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Science and money

The Dong case was an extreme one: a bad contract that should never have been signed, and a company trying to hide results with no apparent justification other than worries about profit. Other conflicts like this can and do arise, but the more common concern is not direct conflict, but conflict of interest.

This idea -- that money might influence research outcomes -- is gaining more attention as profit-making companies pour ever greater amounts of cash into basic and applied research. A total of US$1.9 billion in research funding flowed from industry to academia in 1997, and the 1998 efforts of university technology transfer offices (which shepherd university inventions into the private sector) are estimated to have generated $34 billion of activity, supporting 280,000 American jobs. "This is a significant business for us, as it is for many research universities," says Chris Scott, UCSF’s assistant vice-chancellor for research affairs.

It all started 20 years ago, when the Bayh/Dole act declared that universities could patent the results of federally-funded research. Since then the research-results auction has been an ongoing and ever-expanding bazaar, and Scott says that isn’t going to stop any time soon. "The train is out of the station on this," he says. "We have to face the reality that company science and academic science are closely linked. The question is not whether we should be doing the collaboration with industry but how."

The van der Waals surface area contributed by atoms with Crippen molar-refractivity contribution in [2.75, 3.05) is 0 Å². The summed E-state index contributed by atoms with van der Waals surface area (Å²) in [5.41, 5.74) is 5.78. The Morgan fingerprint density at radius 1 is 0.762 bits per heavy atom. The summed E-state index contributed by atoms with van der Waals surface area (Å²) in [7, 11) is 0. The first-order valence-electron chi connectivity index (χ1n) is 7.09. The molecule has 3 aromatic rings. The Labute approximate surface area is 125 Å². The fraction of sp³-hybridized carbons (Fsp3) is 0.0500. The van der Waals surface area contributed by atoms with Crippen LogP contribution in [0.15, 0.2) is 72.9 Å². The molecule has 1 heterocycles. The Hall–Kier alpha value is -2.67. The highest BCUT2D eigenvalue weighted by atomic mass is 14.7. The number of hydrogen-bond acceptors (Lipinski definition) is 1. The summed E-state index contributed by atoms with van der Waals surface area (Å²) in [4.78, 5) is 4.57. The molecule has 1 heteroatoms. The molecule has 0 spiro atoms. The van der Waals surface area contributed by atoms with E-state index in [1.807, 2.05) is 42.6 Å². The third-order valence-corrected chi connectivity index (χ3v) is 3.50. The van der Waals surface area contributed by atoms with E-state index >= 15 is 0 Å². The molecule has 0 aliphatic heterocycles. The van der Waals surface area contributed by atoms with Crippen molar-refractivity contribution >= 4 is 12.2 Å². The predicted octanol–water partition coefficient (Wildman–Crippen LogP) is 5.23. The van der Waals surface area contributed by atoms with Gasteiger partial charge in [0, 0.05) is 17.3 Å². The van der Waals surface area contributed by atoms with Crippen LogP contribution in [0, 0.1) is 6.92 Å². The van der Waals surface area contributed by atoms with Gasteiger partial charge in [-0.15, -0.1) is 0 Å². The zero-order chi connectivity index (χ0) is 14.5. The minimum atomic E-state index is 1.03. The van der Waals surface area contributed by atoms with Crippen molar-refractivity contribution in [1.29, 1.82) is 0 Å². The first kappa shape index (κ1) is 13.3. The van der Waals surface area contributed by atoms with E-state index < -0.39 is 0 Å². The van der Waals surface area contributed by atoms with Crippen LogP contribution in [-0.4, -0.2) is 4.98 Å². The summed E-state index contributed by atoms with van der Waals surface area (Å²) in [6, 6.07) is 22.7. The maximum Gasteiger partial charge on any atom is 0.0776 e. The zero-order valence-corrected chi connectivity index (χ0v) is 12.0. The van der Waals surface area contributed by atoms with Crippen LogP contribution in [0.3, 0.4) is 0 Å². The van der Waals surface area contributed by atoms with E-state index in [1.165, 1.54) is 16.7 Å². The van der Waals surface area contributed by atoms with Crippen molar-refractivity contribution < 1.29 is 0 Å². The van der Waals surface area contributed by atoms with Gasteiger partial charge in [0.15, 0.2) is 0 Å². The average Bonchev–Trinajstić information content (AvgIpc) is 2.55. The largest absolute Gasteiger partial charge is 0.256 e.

Scott was interviewed for an article in the Atlantic Monthly that questioned this financial interdependence, and not so subtly called for it to end. But Scott says, "If we were to take [the magazine’s] advice we would stop biotech in its tracks. If we had taken their advice twenty years ago Silicon Valley would still be an orchard."

Not that Scott is hoping for unlimited industry involvement. "For places that are the nucleating areas for new discovery you have to be careful not to migrate away from discovery science," he says. "We don’t want to become a scientific contract house for companies."

Meanwhile the university must look out for the dangers that go with greater company involvement. "Are we making some sort of Faustian bargain?" asks Scott. "Is the bargain somehow affecting the objectivity of university scientists?"

For the answer to that question, we have to turn to the researchers who research the researchers.


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